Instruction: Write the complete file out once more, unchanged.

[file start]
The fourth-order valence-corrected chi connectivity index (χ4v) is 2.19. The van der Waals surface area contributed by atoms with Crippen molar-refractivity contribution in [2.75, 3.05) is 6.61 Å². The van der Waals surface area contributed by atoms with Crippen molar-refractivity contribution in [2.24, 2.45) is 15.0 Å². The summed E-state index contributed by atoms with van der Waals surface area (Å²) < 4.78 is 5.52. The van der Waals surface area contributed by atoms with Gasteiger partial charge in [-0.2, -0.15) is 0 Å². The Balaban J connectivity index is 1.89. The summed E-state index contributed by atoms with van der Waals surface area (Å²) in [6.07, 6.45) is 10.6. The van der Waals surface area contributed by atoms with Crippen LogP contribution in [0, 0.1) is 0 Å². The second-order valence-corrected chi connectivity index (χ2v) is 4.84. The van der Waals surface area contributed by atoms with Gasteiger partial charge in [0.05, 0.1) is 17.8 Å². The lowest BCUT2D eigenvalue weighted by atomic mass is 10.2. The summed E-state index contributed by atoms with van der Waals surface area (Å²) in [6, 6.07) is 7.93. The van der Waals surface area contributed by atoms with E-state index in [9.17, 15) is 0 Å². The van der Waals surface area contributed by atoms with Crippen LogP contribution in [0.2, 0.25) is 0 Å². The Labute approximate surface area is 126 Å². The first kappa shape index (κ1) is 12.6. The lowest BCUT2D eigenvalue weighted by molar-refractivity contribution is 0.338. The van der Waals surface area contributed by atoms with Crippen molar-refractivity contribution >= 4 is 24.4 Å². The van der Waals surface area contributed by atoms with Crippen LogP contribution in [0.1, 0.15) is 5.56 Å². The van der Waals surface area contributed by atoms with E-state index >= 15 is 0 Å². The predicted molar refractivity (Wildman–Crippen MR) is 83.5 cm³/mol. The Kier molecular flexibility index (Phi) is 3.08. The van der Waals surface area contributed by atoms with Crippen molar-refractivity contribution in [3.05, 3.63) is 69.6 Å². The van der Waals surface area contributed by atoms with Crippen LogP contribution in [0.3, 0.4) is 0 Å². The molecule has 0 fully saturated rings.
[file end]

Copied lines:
The fourth-order valence-corrected chi connectivity index (χ4v) is 2.19. The van der Waals surface area contributed by atoms with Crippen molar-refractivity contribution in [2.75, 3.05) is 6.61 Å². The van der Waals surface area contributed by atoms with Crippen molar-refractivity contribution in [2.24, 2.45) is 15.0 Å². The summed E-state index contributed by atoms with van der Waals surface area (Å²) < 4.78 is 5.52. The van der Waals surface area contributed by atoms with Gasteiger partial charge in [-0.2, -0.15) is 0 Å². The Balaban J connectivity index is 1.89. The summed E-state index contributed by atoms with van der Waals surface area (Å²) in [6.07, 6.45) is 10.6. The van der Waals surface area contributed by atoms with Crippen LogP contribution in [0, 0.1) is 0 Å². The second-order valence-corrected chi connectivity index (χ2v) is 4.84. The van der Waals surface area contributed by atoms with Gasteiger partial charge in [0.05, 0.1) is 17.8 Å². The lowest BCUT2D eigenvalue weighted by atomic mass is 10.2. The summed E-state index contributed by atoms with van der Waals surface area (Å²) in [6, 6.07) is 7.93. The van der Waals surface area contributed by atoms with E-state index in [9.17, 15) is 0 Å². The van der Waals surface area contributed by atoms with Crippen LogP contribution in [0.2, 0.25) is 0 Å². The Labute approximate surface area is 126 Å². The first kappa shape index (κ1) is 12.6. The lowest BCUT2D eigenvalue weighted by molar-refractivity contribution is 0.338. The van der Waals surface area contributed by atoms with Crippen molar-refractivity contribution >= 4 is 24.4 Å². The van der Waals surface area contributed by atoms with Crippen LogP contribution in [0.1, 0.15) is 5.56 Å². The van der Waals surface area contributed by atoms with E-state index >= 15 is 0 Å². The predicted molar refractivity (Wildman–Crippen MR) is 83.5 cm³/mol. The Kier molecular flexibility index (Phi) is 3.08. The van der Waals surface area contributed by atoms with Crippen molar-refractivity contribution in [3.05, 3.63) is 69.6 Å². The van der Waals surface area contributed by atoms with Crippen LogP contribution in [0.3, 0.4) is 0 Å². The molecule has 0 fully saturated rings.